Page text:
A study from the University of California at Berkeley just announced that worldwide use of attention-deficit hyperactivity disorder medication has tripled since 1993. After 14 years of media coverage, scientific studies and pharmaceutical P.R., this bulletin hardly seems like anything to write home about, but what's fascinating is how the study is being interpreted. Since the lion's share of ADHD meds are consumed by children and adolescents in the U.S. (a whopping one in 25 kids), some have called the disease an American phenomenon that embraces a psychopharmaceutical solution to unruly and spaced-out kids. This study, researchers say, shows that ADHD doesn't exist only in the U.S., but seems to afflict children worldwide.
Here's a snippet of the press release: "The results temper some key criticisms of ADHD," said Stephen Hinshaw, chairman of UC-Berkeley's Department of Psychology and another coauthor of the study: "A common misconception is that ADHD only exists in the U.S. and that the pharmaceutical firms are getting bigger sales because of the 'creation' of the disorder in the U.S."
But, um, couldn't this study also prove just the opposite? That makers of Ritalin, Concerta and other psychostimulants have upped the ante and are successfully promoting their products outside our borders? Couldn't it be another manifestation of American culture and companies' overweening influence on other countries?
Full disclosure: When I was an 8-year-old, my chatterbox/spaced-out disposition would have made me a perfect candidate for today's ADHD drugs, so I must admit some skepticism when it comes to the entire phenomenon. I was a royal pain in the ass, I'm sure. Hyper in every way. Luckily I had classrooms without chairs and desks and teachers who allowed me to write a poem one moment and cartwheel across the room to deliver it the next. Later, my mother told me my older brother wanted me medicated, though my brother now says it was my doctors who recommended a little chemical therapy. Somehow everyone lived through my antics without pathologizing them and I grew into a happy, strangely unrebellious teenager who trusted her own decision making. I can't be sure I would have found that balance had I used medicine to calm down.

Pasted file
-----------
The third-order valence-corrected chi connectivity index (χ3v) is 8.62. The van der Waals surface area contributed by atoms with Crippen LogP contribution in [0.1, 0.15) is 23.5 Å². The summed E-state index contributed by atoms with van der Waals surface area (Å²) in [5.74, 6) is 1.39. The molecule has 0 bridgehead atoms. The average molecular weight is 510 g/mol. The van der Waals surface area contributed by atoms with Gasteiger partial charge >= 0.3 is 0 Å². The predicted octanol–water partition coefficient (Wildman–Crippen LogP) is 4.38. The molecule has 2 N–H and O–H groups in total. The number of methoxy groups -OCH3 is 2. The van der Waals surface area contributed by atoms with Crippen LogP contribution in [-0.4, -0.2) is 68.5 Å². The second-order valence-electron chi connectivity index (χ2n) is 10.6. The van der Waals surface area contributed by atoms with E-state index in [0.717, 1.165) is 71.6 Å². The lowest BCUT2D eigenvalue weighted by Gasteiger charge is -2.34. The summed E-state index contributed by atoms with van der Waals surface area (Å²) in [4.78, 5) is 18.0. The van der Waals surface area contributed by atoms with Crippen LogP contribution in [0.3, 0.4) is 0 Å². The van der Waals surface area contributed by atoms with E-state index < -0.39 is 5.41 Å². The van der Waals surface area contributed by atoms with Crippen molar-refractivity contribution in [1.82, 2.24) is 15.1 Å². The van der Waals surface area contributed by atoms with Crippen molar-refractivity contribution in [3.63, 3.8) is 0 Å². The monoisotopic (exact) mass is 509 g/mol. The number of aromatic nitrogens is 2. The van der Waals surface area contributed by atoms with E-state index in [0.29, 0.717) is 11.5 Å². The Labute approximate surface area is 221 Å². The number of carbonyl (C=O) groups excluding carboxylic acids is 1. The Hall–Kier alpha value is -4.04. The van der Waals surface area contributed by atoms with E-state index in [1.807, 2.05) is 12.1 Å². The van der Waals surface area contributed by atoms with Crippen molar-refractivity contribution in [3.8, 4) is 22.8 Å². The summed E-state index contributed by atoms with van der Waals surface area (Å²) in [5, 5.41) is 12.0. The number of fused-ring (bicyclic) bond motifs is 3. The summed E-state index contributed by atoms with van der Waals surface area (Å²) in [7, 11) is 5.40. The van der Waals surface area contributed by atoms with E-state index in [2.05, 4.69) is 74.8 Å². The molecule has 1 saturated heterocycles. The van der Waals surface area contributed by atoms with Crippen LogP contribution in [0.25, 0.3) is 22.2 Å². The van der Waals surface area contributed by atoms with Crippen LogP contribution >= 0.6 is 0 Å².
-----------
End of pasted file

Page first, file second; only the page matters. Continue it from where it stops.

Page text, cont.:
It's not like I don't think the drugs help many kids, or that serious cases of ADHD don't exist. But the rise of a childhood disease that so closely mimics the difficult, downright irritating aspects of many children's personalities still seems vulnerable to overdiagnosis. One 2002 Columbia University study of several hundred children with ADHD, which compared the efficacy of drugs with behavioral intervention, showed that after three months half the families were so happy with the new behavioral techniques that they no longer felt the need to participate in the study. Researchers noted that the children didn't change as much as the parents' attitudes and management strategies.
That the globe is following suit and prescribing stimulants to children at increasing rates seems like mixed news at best. However, the Berkeley researchers concluded that the study's findings "make a strong case for further studies on the long-term benefits of ADHD medications." Nowhere is there a word about long-term side effects or risks associated with ADHD medications, despite the real, if rare, cases of ADHD-drug-related psychiatric troubles and heart failure. But if 4 percent of the globe's children are destined for an ADHD drug, it's worth wondering: Are we discovering a disease or redefining childhood?